Trump’s EPA gave the okay to the ‘emergency’ use of sulfoxaflor, the bee-killing pesticide, on 13.9 million acres across 11 states.
Back in 2015, beekeepers sued to suspend the use of sulfoxaflor and the Ninth Circuit Court of Appeals denied the EPA’s usage of this harmful pesticide saying there had not been enough studies made regarding the impact that the insecticide would have on honey bee colonies.
With more than 40 percent of the world’s insect population on the verge of extinction this next decade, why would such a move be approved?
Evidentially, there is a loophole in The Federal Insecticide, Fungicide, and Rodenticide Act “that allows for entities and states to request emergency exemptions to spraying pesticides where they otherwise wouldn’t be allowed to spray.”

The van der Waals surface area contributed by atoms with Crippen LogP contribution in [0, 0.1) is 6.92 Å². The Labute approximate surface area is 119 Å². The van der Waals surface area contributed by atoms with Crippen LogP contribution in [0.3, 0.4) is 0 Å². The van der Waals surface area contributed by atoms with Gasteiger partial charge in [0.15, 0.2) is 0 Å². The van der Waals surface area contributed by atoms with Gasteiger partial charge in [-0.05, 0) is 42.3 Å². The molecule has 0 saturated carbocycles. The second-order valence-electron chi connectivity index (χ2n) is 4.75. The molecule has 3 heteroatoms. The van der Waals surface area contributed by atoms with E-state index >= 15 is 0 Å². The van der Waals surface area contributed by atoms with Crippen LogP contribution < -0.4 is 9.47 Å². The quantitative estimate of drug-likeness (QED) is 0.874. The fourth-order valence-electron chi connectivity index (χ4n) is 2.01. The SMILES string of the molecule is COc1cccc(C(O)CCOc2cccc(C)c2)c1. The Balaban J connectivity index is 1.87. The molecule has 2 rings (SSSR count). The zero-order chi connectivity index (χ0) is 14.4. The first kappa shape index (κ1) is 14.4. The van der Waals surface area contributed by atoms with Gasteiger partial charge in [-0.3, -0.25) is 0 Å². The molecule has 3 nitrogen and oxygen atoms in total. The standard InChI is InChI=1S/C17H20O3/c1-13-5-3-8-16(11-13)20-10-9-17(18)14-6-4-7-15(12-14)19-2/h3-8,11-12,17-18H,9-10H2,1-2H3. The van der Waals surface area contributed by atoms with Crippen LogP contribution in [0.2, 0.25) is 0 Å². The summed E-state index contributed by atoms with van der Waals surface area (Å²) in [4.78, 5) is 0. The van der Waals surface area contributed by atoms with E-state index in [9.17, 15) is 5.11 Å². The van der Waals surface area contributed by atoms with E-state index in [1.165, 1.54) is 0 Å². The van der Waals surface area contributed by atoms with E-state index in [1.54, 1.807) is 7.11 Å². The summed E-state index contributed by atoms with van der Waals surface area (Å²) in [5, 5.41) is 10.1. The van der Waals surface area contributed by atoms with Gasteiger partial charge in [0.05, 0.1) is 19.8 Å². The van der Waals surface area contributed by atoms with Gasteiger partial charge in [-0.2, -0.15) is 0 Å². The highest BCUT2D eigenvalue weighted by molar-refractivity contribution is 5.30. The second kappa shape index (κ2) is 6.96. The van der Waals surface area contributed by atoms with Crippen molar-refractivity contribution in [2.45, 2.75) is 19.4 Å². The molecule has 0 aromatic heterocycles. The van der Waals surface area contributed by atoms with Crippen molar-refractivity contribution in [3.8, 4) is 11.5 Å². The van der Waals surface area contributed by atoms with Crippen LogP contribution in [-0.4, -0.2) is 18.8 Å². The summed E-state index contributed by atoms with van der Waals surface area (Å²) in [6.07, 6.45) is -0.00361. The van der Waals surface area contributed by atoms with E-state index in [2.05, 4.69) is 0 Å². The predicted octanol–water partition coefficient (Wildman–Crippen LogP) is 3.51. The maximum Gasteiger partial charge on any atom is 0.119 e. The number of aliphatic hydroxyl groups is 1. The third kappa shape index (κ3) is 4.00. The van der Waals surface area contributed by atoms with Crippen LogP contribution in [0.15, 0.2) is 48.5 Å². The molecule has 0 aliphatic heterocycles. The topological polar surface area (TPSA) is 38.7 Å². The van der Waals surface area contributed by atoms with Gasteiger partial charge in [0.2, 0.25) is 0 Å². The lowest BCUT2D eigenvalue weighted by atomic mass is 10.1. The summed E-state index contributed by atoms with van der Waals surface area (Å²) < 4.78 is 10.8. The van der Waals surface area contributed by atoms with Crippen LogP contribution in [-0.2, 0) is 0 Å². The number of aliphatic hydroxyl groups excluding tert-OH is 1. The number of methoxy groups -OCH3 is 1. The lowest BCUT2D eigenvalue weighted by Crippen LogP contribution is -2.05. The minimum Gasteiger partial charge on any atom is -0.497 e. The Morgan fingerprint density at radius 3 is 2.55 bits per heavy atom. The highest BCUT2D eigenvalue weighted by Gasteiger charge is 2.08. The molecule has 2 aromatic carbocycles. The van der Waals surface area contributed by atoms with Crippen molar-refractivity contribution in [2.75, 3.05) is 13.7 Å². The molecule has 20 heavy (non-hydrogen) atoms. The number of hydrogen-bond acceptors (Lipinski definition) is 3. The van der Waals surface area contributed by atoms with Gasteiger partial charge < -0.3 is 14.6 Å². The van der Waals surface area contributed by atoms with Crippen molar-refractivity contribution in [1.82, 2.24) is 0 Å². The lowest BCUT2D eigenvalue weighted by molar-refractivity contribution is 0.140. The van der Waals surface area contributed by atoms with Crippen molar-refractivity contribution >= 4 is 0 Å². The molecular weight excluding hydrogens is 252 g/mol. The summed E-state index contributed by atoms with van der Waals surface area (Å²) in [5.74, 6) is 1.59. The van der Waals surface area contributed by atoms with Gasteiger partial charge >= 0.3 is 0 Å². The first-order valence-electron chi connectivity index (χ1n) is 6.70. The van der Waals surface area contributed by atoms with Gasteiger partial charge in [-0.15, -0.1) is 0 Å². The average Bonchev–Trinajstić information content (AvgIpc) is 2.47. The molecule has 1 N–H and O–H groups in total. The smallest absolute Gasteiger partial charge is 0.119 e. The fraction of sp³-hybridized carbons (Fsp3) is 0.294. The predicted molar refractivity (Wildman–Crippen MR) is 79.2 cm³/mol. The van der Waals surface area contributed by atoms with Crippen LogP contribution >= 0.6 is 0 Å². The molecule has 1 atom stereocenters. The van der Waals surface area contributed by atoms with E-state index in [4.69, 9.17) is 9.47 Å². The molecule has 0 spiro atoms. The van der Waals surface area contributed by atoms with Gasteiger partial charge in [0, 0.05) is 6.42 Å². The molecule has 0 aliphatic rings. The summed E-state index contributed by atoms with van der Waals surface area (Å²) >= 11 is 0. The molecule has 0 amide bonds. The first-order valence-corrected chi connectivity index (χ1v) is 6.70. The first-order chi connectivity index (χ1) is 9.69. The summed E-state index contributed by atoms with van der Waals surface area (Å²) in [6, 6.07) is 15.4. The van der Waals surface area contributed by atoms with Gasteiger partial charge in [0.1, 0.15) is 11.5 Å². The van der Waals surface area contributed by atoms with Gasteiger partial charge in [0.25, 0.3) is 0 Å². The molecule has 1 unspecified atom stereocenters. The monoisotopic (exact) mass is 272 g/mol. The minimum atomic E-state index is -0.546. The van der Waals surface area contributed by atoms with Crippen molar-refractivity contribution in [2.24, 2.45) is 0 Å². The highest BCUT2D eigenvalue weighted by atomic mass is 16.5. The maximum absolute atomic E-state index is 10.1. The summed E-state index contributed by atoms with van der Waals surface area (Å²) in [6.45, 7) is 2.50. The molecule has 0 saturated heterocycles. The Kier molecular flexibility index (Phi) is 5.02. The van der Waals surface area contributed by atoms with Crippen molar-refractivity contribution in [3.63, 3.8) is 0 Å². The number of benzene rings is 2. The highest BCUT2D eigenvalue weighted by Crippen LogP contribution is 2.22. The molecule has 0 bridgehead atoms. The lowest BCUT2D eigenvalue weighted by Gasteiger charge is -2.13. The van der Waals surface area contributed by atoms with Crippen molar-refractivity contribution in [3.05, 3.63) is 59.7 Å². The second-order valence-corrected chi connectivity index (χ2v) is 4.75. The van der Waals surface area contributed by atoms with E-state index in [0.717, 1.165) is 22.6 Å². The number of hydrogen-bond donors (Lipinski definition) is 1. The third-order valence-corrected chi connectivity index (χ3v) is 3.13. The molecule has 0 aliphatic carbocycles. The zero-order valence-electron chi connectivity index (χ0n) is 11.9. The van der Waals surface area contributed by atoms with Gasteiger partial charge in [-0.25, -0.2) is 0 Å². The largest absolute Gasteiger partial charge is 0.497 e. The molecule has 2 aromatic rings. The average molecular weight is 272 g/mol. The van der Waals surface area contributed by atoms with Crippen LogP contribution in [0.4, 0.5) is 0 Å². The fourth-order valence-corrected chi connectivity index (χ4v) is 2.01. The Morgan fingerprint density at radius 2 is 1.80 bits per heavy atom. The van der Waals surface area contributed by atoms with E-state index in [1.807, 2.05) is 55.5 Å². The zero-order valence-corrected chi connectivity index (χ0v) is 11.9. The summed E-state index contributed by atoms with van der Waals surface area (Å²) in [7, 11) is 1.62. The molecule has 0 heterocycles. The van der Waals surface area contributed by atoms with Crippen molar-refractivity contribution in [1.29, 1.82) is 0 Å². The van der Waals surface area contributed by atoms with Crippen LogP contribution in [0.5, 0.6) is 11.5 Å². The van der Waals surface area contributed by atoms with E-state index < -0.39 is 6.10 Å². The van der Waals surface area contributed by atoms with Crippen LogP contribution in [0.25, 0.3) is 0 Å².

According to Return to Now, the ‘emergency’ is “tarnished plant bugs on cotton fields and strawberry fields and sugarcane aphids on sorghum, a crop used in livestock feeds.” This problem is not a new problem and could be solved without the use of this harmful chemical.
With this action taken, our planet’s biodiversity is at serious risk. Texas, being one of the states to be sprayed with this pesticide, hosts an important migration route for monarch butterflies as well as is home to 800 native bee species and eight species of bumblebees. “Even at subacute, very low doses, sulfoxaflor will have a very dramatic effect on bumblebee reproduction,” says Environmental Health Director and Senior Attorney Lori Ann Burd.
Breaking: #Trump #EPA OKs ‘Emergency’ to Dump Bee-Killing Pesticide on 16 Million Acres “emergency” approvals 2 spray sulfoxaflor—an insecticide the agency considers “very highly toxic” 2 bees via @EcoWatch https://t.co/Iw4IZJ63x2 #savethebees #Pesticides— Food Democracy Now! (@food_democracy) February 19, 2019